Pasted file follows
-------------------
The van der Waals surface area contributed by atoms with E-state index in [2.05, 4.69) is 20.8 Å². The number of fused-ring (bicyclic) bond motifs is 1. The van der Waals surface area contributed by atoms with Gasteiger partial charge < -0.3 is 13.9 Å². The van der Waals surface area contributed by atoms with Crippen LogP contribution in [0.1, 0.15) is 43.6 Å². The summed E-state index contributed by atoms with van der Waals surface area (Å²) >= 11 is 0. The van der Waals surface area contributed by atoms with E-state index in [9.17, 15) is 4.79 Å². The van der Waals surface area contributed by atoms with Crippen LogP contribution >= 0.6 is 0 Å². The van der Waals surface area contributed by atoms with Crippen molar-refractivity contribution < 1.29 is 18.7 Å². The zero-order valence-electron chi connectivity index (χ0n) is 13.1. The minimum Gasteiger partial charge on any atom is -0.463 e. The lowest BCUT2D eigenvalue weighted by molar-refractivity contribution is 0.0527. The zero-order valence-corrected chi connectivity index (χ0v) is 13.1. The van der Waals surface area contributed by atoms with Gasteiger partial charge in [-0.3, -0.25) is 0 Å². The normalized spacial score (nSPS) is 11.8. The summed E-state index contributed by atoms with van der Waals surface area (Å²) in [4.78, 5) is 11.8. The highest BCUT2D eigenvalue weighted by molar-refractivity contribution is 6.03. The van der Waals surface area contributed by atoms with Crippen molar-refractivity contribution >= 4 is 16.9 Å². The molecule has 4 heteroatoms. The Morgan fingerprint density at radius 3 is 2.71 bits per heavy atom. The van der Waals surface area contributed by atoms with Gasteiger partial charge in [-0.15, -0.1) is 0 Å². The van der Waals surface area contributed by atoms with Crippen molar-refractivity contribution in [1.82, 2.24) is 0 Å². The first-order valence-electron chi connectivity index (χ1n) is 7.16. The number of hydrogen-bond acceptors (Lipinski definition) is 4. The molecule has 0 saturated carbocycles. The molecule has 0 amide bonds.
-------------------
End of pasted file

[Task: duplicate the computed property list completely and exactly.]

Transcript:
The van der Waals surface area contributed by atoms with E-state index in [2.05, 4.69) is 20.8 Å². The number of fused-ring (bicyclic) bond motifs is 1. The van der Waals surface area contributed by atoms with Gasteiger partial charge < -0.3 is 13.9 Å². The van der Waals surface area contributed by atoms with Crippen LogP contribution in [0.1, 0.15) is 43.6 Å². The summed E-state index contributed by atoms with van der Waals surface area (Å²) >= 11 is 0. The van der Waals surface area contributed by atoms with E-state index in [9.17, 15) is 4.79 Å². The van der Waals surface area contributed by atoms with Crippen LogP contribution >= 0.6 is 0 Å². The van der Waals surface area contributed by atoms with Crippen molar-refractivity contribution < 1.29 is 18.7 Å². The zero-order valence-electron chi connectivity index (χ0n) is 13.1. The minimum Gasteiger partial charge on any atom is -0.463 e. The lowest BCUT2D eigenvalue weighted by molar-refractivity contribution is 0.0527. The zero-order valence-corrected chi connectivity index (χ0v) is 13.1. The van der Waals surface area contributed by atoms with Gasteiger partial charge in [-0.3, -0.25) is 0 Å². The normalized spacial score (nSPS) is 11.8. The summed E-state index contributed by atoms with van der Waals surface area (Å²) in [4.78, 5) is 11.8. The highest BCUT2D eigenvalue weighted by molar-refractivity contribution is 6.03. The van der Waals surface area contributed by atoms with Crippen molar-refractivity contribution >= 4 is 16.9 Å². The molecule has 4 heteroatoms. The Morgan fingerprint density at radius 3 is 2.71 bits per heavy atom. The van der Waals surface area contributed by atoms with Gasteiger partial charge in [-0.15, -0.1) is 0 Å². The van der Waals surface area contributed by atoms with Crippen molar-refractivity contribution in [1.82, 2.24) is 0 Å². The first-order valence-electron chi connectivity index (χ1n) is 7.16. The number of hydrogen-bond acceptors (Lipinski definition) is 4. The molecule has 0 saturated carbocycles. The molecule has 0 amide bonds.